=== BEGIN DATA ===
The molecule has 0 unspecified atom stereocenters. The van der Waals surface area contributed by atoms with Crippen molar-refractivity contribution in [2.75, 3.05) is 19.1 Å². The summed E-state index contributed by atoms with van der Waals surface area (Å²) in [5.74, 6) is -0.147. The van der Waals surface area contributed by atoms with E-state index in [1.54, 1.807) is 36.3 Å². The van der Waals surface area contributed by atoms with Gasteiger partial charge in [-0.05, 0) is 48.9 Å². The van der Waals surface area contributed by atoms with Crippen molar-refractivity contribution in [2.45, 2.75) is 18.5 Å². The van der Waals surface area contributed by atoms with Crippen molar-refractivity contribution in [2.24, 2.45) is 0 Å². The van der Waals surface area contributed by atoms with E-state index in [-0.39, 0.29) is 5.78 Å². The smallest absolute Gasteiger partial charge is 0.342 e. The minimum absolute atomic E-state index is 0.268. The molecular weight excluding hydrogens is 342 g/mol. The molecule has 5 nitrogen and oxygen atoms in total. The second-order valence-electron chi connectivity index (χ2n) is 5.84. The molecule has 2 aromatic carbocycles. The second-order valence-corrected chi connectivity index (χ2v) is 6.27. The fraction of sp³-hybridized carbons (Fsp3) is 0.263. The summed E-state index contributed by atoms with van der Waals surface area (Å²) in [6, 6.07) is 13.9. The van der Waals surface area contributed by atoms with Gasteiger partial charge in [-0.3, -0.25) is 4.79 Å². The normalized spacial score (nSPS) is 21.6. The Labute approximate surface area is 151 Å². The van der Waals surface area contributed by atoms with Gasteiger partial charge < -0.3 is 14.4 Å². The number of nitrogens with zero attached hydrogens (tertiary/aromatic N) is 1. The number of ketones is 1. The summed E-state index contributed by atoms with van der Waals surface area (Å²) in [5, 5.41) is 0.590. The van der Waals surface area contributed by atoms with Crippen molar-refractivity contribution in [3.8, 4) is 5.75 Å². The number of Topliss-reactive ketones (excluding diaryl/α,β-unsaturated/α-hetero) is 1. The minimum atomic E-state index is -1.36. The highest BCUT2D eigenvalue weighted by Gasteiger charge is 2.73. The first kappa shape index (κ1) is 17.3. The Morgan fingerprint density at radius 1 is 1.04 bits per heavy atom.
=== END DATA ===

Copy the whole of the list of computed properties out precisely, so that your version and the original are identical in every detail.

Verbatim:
The molecule has 0 unspecified atom stereocenters. The van der Waals surface area contributed by atoms with Crippen molar-refractivity contribution in [2.75, 3.05) is 19.1 Å². The summed E-state index contributed by atoms with van der Waals surface area (Å²) in [5.74, 6) is -0.147. The van der Waals surface area contributed by atoms with E-state index in [1.54, 1.807) is 36.3 Å². The van der Waals surface area contributed by atoms with Gasteiger partial charge in [-0.05, 0) is 48.9 Å². The van der Waals surface area contributed by atoms with Crippen molar-refractivity contribution in [2.45, 2.75) is 18.5 Å². The van der Waals surface area contributed by atoms with Crippen molar-refractivity contribution in [2.24, 2.45) is 0 Å². The van der Waals surface area contributed by atoms with E-state index in [-0.39, 0.29) is 5.78 Å². The smallest absolute Gasteiger partial charge is 0.342 e. The minimum absolute atomic E-state index is 0.268. The molecular weight excluding hydrogens is 342 g/mol. The molecule has 5 nitrogen and oxygen atoms in total. The second-order valence-electron chi connectivity index (χ2n) is 5.84. The molecule has 2 aromatic carbocycles. The second-order valence-corrected chi connectivity index (χ2v) is 6.27. The fraction of sp³-hybridized carbons (Fsp3) is 0.263. The summed E-state index contributed by atoms with van der Waals surface area (Å²) in [6, 6.07) is 13.9. The van der Waals surface area contributed by atoms with Gasteiger partial charge in [-0.3, -0.25) is 4.79 Å². The normalized spacial score (nSPS) is 21.6. The Labute approximate surface area is 151 Å². The van der Waals surface area contributed by atoms with Gasteiger partial charge < -0.3 is 14.4 Å². The number of nitrogens with zero attached hydrogens (tertiary/aromatic N) is 1. The number of ketones is 1. The summed E-state index contributed by atoms with van der Waals surface area (Å²) in [5, 5.41) is 0.590. The van der Waals surface area contributed by atoms with Crippen molar-refractivity contribution in [3.8, 4) is 5.75 Å². The number of Topliss-reactive ketones (excluding diaryl/α,β-unsaturated/α-hetero) is 1. The minimum atomic E-state index is -1.36. The highest BCUT2D eigenvalue weighted by Gasteiger charge is 2.73. The first kappa shape index (κ1) is 17.3. The Morgan fingerprint density at radius 1 is 1.04 bits per heavy atom.